By Michelle McGinley
Hot turkey, mashed potatoes with gravy, cranberries and pumpkin pie with whipped cream. Many of us can already taste the delicious holiday fare. However, for the 48.8 million Americans who live in food-insecure households, the vision of home-cooked meals during the holidays is more of a wish than a reality.
According to the U.S. Department of Agriculture, food insecurity is defined as, "limited or uncertain availability of nutritionally adequate and safe foods." Of these 48.8 million Americans, one third of them are children. While hunger is a serious issue no matter the age of those affected, the long-term consequences of malnourished children are even more severe than in adults. According to a study at Tufts University, malnourished children have significantly delayed brain development and cognitive function and perform lower on standardized tests.
Children who are food insecure have to eat what is available out of necessity, with that often being a high-calorie, low-nutrient-dense diet that is a major cause of obesity and can cause intellectual impairment. These less expensive foods are frequently the default option for those shopping on a limited budget.
A survey by the University of Washington found that per 1,000 calories, high energy, low-nutrient-dense foods cost $1.76 whereas nutrient-dense foods, such as fruits and vegetables, cost $18.16. This means that a typical "junk-food" diet for one day would cost $3.52, which is more manageable for a financially-limited household than spending $36.32 on healthier foods.
Fortunately, many agencies like Crisis Ministries, Helping Hands of Goose Creek, East Cooper Community Outreach and the Lowcountry Food Bank help decrease the amount of hunger in the community. With the economic recession, more families are relying on these programs.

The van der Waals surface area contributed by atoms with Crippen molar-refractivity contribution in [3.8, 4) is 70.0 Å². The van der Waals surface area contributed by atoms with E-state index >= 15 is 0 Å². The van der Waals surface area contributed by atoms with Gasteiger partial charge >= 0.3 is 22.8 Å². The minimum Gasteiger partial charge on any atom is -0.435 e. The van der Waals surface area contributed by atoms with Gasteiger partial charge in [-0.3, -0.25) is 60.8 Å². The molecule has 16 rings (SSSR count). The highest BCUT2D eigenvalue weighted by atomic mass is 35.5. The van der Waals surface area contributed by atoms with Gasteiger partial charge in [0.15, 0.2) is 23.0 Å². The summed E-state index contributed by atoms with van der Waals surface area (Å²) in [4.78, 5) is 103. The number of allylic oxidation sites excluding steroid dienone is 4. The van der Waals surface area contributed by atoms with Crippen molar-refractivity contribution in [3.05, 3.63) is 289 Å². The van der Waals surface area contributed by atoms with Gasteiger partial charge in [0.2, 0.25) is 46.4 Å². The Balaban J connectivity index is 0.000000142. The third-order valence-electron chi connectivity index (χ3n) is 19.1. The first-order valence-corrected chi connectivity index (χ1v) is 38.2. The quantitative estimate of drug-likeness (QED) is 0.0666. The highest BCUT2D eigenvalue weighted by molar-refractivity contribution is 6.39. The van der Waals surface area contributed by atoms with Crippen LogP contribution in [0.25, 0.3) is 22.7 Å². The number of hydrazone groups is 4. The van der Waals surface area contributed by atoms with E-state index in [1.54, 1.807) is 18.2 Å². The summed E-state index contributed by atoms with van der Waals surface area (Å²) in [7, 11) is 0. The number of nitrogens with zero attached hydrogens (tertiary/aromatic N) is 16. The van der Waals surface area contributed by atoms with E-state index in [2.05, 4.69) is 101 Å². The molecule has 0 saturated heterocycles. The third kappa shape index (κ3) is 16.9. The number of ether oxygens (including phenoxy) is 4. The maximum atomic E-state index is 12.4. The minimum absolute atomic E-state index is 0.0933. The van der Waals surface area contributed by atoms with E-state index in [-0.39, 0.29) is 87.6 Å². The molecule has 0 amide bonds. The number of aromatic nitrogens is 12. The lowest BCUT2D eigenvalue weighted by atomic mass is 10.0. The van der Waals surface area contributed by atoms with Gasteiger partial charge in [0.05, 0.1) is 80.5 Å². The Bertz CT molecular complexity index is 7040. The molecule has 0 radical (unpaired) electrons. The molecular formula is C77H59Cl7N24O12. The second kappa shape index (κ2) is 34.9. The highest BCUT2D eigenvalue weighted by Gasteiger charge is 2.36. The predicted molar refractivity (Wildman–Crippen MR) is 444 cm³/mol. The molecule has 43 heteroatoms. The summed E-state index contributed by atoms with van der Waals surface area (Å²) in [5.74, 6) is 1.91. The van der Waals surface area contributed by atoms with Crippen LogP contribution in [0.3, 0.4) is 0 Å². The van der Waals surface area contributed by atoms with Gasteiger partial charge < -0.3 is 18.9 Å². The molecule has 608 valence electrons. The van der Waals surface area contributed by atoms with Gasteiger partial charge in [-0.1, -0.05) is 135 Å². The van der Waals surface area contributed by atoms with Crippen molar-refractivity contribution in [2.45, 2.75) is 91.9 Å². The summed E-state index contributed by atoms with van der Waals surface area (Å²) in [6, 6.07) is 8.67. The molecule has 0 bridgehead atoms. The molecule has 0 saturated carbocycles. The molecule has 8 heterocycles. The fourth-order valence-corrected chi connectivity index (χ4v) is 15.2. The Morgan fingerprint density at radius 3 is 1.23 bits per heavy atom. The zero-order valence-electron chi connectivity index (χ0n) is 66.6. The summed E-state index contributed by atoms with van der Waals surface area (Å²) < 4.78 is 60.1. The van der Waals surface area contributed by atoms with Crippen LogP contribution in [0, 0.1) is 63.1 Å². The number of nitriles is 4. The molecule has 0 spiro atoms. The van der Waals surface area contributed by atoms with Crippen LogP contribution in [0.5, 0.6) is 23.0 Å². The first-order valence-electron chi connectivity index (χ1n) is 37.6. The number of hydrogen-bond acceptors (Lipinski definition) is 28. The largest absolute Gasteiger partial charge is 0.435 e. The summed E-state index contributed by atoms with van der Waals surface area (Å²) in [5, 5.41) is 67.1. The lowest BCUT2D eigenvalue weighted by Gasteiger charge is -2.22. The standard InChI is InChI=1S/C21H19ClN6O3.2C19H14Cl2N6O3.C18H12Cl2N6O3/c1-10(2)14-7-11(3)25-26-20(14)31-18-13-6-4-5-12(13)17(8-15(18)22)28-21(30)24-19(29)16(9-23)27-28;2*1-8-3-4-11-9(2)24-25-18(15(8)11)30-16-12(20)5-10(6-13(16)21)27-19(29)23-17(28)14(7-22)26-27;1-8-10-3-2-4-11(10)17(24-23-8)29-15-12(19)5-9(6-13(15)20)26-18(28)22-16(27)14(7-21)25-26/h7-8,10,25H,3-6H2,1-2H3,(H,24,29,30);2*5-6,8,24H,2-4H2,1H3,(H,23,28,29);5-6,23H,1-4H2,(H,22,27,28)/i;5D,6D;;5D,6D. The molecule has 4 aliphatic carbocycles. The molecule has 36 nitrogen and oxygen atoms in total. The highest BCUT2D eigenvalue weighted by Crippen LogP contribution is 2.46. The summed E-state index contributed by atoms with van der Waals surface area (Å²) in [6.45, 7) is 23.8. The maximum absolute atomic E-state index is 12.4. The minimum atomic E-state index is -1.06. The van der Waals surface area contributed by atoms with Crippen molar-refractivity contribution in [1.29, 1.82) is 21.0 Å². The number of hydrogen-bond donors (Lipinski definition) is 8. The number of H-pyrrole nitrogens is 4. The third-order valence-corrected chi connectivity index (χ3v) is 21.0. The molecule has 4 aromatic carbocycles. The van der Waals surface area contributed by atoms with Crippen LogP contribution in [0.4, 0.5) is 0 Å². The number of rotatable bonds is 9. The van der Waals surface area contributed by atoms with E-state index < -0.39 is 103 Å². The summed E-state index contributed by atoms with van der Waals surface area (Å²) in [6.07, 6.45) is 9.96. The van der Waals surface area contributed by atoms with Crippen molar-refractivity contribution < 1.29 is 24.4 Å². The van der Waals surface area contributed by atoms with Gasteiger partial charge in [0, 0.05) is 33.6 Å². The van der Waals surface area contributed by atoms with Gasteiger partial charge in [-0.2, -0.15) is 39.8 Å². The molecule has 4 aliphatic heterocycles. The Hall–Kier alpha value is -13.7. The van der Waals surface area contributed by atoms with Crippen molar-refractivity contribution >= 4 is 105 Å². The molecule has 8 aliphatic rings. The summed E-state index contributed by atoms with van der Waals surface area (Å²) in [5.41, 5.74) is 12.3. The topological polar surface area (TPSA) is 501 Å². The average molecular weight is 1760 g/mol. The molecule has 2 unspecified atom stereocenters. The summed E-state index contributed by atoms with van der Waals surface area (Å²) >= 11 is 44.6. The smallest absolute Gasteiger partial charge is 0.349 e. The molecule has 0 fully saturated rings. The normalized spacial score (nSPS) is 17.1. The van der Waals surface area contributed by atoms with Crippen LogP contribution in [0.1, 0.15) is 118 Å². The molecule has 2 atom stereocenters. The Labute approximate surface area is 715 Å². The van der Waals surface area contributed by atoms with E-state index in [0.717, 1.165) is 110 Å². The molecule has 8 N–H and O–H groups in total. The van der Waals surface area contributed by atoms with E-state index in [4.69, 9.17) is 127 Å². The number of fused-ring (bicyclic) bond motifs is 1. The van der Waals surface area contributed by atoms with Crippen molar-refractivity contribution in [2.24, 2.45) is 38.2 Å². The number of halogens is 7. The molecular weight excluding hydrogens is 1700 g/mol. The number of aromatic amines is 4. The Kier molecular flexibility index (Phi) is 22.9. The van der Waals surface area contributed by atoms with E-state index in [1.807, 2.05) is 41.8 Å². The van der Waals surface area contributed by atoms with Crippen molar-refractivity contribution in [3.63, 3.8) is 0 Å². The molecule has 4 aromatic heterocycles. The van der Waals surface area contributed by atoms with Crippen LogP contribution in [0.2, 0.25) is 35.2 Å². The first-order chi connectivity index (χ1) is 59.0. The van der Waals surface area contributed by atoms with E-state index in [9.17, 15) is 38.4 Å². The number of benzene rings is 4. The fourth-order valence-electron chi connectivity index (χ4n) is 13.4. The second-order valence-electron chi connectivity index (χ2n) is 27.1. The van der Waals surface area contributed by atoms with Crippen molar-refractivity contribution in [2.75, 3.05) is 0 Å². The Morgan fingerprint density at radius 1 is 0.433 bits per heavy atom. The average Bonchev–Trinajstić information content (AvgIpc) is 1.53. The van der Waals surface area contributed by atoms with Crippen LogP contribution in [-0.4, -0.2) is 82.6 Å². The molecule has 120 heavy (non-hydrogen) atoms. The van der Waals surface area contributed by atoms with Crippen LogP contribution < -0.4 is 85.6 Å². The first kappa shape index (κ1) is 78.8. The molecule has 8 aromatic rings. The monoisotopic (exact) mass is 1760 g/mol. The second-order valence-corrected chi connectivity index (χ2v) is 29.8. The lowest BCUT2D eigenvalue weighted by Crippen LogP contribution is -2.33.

From 2006 to 2010, the estimated number of people served by the Lowcountry Food Bank alone increased 25 percent, and now serves more than 190,000 people annually. According to the Hunger in America 2010 report, agencies that distribute food to patrons "who 'sometimes or always' had to reduce distribution due to lack of food" doubled from 11 percent in 2006 to 22 percent in 2010. This increase in the need for food translates into a need for more people to donate to relief organizations.
Helping out these causes is simple. You can volunteer on your own or gather your family, friends, and co-workers to donate money or food, coordinate food drives or attend events that raise money for hunger programs.
For information on how to get involved, visit http://www.Crisisministries.org, http://www.Helpinghandsofgoosecreek.net, http://www.ECCOcharleston.org or http://www.Lowcountryfoodbank.org.